Just as the abolition of slavery in the U.S. did little more than merely replace the cruel institution with other means of oppression, emancipation does not guarantee Haratines liberty. Many formerly enslaved Mauritanians end up working for their former masters in the same dismal conditions. Although some descendants of enslaved people live freely, they know that their family’s former masters may compel them into servitude at any time.
The caste system is so entrenched in Mauritanian society that slavery has weathered three attempted abolitions.
The caste system is so entrenched in Mauritanian society that slavery has weathered three attempted abolitions: by French colonial authorities in 1905; upon the incorporation of the Universal Declaration of Human Rights into the country’s constitution in 1961, and by explicit government decree in 1981.
Although a 2007 law criminalized slavery, it has fallen short of its objectives and lacked any real effort to inform the public. The law poorly defines slavery, requires enslaved people to file complaints themselves, and offers no support to those freed. Despite receiving 47 cases for investigation involving 53 suspects in 2016 alone, Mauritanian anti-slavery courts have sentenced only four accused slave masters since 2007.
Bidhans dominate every branch of Mauritania’s judiciary system and police, allowing them to obstruct justice and neglect reported cases of slavery.
A Problem Concealed
Prosecuting slave owners is complicated by the fact that enslaved people may not know, nor want to admit, that they are enslaved, either out of fear or ignorance. “People think that God created them to be slaves,” Brahim Bilal Ramdhane, a formerly enslaved man, told Reuters. “Some need to be convinced that their enslavement is not a fact of life. Many others seek out help to gain their freedom,” he added.
Mauritania’s slavery is not as brazen as American slavery once was. A program coordinator for Anti-Slavery International said, “If you’re expecting to see people in chains then you won’t see that. The dependency relationship can be much subtler, much more invisible than that.”
Misinformation helps sustain it. Masters abuse faith, misleading the enslaved to believe that God wishes them to be so (the Qur’an, in fact, prohibits Muslims from enslaving other Muslims). “When I was younger, my mother told me every night that we must respect our masters, because their caste is higher than ours, and they are saints,” Moctar, a formerly enslaved Haratine man, told the Guardian.
Geographic isolation also can take the place of chains. Many enslaved Mauritanians live in rural desert areas, and the surrounding harsh environment leaves them with nowhere to go, even if they want to escape.
Other enslaved people are simply unaware that life could be different, and masters try to keep it that way. Boubacar Messaoud, co-founder of SOS Esclaves Mauritanie, the country’s leading anti-slavery non-profit, told CNN that masters need only perpetuate the “symbolic violence” of inevitable, inheritable “misery” to ensure servitude.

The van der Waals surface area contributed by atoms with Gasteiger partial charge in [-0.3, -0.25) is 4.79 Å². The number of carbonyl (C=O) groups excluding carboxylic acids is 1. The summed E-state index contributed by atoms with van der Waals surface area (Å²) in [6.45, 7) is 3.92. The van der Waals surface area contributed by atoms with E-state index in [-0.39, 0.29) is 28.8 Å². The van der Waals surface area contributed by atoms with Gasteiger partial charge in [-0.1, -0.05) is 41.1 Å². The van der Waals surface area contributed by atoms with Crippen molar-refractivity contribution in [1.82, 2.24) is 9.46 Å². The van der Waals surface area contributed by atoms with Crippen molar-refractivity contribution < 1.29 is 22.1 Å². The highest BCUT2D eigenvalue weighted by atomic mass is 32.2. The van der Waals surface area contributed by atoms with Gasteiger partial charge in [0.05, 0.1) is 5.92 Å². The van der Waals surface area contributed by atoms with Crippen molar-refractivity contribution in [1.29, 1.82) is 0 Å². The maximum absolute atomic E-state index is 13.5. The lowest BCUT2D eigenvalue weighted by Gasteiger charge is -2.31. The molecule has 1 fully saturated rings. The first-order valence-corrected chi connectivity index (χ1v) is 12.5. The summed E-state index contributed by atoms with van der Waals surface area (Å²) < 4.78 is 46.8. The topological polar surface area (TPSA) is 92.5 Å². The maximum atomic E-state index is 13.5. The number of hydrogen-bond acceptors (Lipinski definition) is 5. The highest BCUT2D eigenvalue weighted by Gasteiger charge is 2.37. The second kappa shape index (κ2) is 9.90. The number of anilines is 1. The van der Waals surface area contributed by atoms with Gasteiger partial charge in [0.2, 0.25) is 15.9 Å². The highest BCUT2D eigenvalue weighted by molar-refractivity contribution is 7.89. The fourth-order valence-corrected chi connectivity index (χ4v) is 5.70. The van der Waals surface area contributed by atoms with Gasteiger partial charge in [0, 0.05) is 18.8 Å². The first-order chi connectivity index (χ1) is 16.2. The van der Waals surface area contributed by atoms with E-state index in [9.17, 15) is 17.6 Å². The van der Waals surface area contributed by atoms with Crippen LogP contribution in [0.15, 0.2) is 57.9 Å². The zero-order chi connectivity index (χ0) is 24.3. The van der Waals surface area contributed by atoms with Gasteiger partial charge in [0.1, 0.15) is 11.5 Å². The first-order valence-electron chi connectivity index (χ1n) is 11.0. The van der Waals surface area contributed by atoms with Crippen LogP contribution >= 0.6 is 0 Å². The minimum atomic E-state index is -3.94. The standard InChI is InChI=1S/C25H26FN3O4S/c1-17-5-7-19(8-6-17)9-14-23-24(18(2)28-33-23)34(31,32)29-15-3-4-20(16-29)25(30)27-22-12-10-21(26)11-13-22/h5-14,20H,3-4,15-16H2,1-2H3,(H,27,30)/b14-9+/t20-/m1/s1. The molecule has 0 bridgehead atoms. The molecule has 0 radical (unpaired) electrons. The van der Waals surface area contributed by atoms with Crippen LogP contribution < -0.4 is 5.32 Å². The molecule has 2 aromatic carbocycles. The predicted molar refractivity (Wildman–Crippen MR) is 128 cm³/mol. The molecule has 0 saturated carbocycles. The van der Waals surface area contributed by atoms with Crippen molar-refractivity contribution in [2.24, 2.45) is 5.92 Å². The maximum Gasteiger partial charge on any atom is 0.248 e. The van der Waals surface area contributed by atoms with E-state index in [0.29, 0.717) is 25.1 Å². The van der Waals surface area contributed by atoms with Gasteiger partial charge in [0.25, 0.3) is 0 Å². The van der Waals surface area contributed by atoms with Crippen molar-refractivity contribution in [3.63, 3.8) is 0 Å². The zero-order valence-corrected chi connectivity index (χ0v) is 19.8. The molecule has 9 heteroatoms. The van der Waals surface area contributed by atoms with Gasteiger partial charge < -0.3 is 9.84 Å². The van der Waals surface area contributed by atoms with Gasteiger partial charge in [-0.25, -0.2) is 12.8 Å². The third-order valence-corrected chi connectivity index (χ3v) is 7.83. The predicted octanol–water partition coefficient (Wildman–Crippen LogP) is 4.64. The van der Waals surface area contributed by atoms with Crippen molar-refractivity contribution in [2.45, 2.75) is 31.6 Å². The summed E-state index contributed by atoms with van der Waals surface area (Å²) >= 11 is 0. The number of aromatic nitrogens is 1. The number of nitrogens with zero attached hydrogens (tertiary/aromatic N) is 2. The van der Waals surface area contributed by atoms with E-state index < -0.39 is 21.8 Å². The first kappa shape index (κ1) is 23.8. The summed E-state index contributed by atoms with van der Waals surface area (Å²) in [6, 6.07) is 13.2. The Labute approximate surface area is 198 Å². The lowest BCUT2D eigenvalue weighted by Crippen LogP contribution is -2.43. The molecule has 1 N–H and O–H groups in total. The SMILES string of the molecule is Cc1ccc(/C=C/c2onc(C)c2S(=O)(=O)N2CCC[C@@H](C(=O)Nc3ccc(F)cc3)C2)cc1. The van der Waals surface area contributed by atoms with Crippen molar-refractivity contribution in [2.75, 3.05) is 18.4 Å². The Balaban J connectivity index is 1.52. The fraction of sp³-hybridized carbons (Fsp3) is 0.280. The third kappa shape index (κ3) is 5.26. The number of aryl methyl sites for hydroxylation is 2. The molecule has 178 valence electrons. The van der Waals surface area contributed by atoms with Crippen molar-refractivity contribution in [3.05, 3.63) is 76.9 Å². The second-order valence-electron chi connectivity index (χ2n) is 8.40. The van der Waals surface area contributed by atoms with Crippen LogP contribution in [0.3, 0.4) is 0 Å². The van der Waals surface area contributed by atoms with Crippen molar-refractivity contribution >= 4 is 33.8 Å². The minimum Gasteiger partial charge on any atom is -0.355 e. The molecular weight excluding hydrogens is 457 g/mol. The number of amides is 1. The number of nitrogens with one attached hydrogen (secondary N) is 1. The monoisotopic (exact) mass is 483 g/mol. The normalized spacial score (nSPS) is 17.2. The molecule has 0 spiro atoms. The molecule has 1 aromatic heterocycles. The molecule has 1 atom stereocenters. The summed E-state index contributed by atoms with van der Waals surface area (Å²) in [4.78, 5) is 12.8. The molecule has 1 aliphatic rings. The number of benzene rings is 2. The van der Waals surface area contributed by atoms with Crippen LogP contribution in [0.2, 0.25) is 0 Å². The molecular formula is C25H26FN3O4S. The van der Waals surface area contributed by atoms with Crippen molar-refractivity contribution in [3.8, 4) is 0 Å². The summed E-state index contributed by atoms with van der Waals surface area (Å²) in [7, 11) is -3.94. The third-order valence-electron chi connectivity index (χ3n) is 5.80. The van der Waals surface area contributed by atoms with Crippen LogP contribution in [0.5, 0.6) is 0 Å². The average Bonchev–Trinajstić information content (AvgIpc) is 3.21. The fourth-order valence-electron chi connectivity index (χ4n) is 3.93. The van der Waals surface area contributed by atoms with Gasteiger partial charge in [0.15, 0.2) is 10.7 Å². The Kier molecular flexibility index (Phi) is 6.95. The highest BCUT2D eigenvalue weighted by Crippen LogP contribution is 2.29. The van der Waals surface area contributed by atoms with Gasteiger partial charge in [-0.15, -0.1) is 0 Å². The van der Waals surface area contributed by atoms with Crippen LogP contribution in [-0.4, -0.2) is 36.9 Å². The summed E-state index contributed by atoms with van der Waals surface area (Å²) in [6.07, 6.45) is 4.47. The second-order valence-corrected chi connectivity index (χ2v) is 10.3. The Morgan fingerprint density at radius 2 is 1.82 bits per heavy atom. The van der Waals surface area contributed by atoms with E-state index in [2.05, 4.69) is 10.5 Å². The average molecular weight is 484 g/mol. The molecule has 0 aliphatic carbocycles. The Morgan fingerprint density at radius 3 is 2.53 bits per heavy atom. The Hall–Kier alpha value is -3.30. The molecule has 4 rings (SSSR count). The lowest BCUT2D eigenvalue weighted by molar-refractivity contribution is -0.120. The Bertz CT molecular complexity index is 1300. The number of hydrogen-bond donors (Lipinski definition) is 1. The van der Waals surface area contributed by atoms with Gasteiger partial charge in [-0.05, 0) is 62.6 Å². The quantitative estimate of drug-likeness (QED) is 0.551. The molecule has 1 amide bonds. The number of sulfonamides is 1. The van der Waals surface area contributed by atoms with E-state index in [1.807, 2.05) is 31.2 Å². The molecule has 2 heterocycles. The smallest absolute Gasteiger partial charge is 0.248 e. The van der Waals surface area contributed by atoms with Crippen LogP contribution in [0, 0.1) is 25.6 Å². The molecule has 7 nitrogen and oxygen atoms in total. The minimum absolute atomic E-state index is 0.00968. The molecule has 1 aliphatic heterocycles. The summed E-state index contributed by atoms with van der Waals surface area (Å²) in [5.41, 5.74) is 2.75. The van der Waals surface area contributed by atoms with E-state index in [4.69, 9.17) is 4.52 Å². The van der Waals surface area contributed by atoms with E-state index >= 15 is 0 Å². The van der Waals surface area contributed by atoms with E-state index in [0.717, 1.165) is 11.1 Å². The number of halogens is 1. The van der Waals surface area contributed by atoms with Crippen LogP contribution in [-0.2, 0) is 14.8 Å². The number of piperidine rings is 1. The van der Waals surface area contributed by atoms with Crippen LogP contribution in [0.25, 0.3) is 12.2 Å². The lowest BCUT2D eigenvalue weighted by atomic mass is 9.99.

“Chains are for the captive . . . for the slave who has just become a slave. But the multigenerational slave—he is a slave, even in his own head,” Messaoud said.
Yebawa Ould Keihel, one formerly enslaved Haratine man featured in CNN’s documentary, said of his emancipation: “[Freedom] did not matter to me, I didn’t gain anything. The master father never told us anything about it.”
Ould Keihel was interviewed alongside his former master’s son, Abdel Nasser Ould Ethmane, now an abolitionist who helped found SOS Esclaves. Ould Ethmane said that, despite having freedom, Ould Keihel still considers himself his slave and doesn’t fully grasp the difference between working with and without pay. Workshops are often needed to teach formerly enslaved Haratines what money is, how it is used, and how it can be earned.
Members of the slave master caste, born into a system that they are taught to consider normal, frequently end up carrying on the practice.
Members of the slave master caste, born into a system that they are taught to consider normal, frequently end up carrying on the practice. “Choosing Yebawa, well . . . it was as if I was picking out a toy,” Ould Ethmane told CNN. “It was nothing new. Traditionally, when a boy is circumcised, he generally picked out a slave.”
Hence, because it is ingrained since birth, the acceptance of slavery is difficult to eradicate. Ould Ethmane broke the cycle after reading about the French Revolution’s egalitarian ideals. Until then, he had never conceived that “equal rights for all” was an option. (Ironically, Napoleon reintroduced slavery to French colonies only eight years after the revolution banned it. France formally abolished slavery in its West African colonies in 1905.)
Years later, with a changed perspective, Ould Ethmane met Messaoud and other outspoken and educated Haratines: SOS Esclaves was born. Never before had abolitionist Bidhans partnered with formerly enslaved Haratines in this way. Breaking this caste barrier is crucial to fighting for abolition, especially when the Bidhan-dominated government in Mauritania works to keep slavery alive.